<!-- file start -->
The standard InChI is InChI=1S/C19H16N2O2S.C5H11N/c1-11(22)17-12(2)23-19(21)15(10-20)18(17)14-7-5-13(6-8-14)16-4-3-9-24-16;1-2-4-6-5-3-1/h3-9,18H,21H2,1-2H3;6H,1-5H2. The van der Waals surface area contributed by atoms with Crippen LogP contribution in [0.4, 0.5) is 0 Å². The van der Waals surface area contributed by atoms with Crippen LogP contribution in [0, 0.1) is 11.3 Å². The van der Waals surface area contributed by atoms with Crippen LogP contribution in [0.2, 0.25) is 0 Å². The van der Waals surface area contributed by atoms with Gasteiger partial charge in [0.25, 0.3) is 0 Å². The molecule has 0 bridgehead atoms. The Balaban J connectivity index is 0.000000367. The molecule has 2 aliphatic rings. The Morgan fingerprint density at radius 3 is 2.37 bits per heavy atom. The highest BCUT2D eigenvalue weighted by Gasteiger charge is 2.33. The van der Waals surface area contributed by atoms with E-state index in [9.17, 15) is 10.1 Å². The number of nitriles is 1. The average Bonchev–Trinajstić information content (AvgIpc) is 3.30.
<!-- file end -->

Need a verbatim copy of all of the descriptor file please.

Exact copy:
The standard InChI is InChI=1S/C19H16N2O2S.C5H11N/c1-11(22)17-12(2)23-19(21)15(10-20)18(17)14-7-5-13(6-8-14)16-4-3-9-24-16;1-2-4-6-5-3-1/h3-9,18H,21H2,1-2H3;6H,1-5H2. The van der Waals surface area contributed by atoms with Crippen LogP contribution in [0.4, 0.5) is 0 Å². The van der Waals surface area contributed by atoms with Crippen LogP contribution in [0, 0.1) is 11.3 Å². The van der Waals surface area contributed by atoms with Crippen LogP contribution in [0.2, 0.25) is 0 Å². The van der Waals surface area contributed by atoms with Gasteiger partial charge in [0.25, 0.3) is 0 Å². The molecule has 0 bridgehead atoms. The Balaban J connectivity index is 0.000000367. The molecule has 2 aliphatic rings. The Morgan fingerprint density at radius 3 is 2.37 bits per heavy atom. The highest BCUT2D eigenvalue weighted by Gasteiger charge is 2.33. The van der Waals surface area contributed by atoms with E-state index in [9.17, 15) is 10.1 Å². The number of nitriles is 1. The average Bonchev–Trinajstić information content (AvgIpc) is 3.30.